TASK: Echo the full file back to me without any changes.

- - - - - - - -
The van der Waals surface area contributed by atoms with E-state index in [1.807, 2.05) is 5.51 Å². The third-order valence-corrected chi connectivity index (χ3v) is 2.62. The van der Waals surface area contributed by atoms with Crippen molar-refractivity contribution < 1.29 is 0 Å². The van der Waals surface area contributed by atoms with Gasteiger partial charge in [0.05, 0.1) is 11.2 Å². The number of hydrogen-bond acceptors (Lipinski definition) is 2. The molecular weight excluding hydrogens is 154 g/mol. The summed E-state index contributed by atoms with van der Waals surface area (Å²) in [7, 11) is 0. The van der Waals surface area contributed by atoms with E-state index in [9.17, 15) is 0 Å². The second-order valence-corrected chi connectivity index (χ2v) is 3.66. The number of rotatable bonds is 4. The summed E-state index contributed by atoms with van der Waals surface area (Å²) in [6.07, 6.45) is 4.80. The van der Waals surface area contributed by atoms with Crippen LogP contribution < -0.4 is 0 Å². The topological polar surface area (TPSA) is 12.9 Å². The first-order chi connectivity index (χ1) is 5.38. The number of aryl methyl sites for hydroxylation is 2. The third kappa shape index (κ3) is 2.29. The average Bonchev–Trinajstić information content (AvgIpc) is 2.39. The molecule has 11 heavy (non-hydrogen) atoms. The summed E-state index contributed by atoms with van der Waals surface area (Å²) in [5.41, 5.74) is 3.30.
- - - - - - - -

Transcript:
The van der Waals surface area contributed by atoms with E-state index in [1.807, 2.05) is 5.51 Å². The third-order valence-corrected chi connectivity index (χ3v) is 2.62. The van der Waals surface area contributed by atoms with Crippen molar-refractivity contribution < 1.29 is 0 Å². The van der Waals surface area contributed by atoms with Gasteiger partial charge in [0.05, 0.1) is 11.2 Å². The number of hydrogen-bond acceptors (Lipinski definition) is 2. The molecular weight excluding hydrogens is 154 g/mol. The summed E-state index contributed by atoms with van der Waals surface area (Å²) in [7, 11) is 0. The van der Waals surface area contributed by atoms with E-state index in [9.17, 15) is 0 Å². The second-order valence-corrected chi connectivity index (χ2v) is 3.66. The number of rotatable bonds is 4. The summed E-state index contributed by atoms with van der Waals surface area (Å²) in [6.07, 6.45) is 4.80. The van der Waals surface area contributed by atoms with Crippen LogP contribution < -0.4 is 0 Å². The topological polar surface area (TPSA) is 12.9 Å². The first-order chi connectivity index (χ1) is 5.38. The number of aryl methyl sites for hydroxylation is 2. The third kappa shape index (κ3) is 2.29. The average Bonchev–Trinajstić information content (AvgIpc) is 2.39. The molecule has 11 heavy (non-hydrogen) atoms. The summed E-state index contributed by atoms with van der Waals surface area (Å²) in [5.41, 5.74) is 3.30.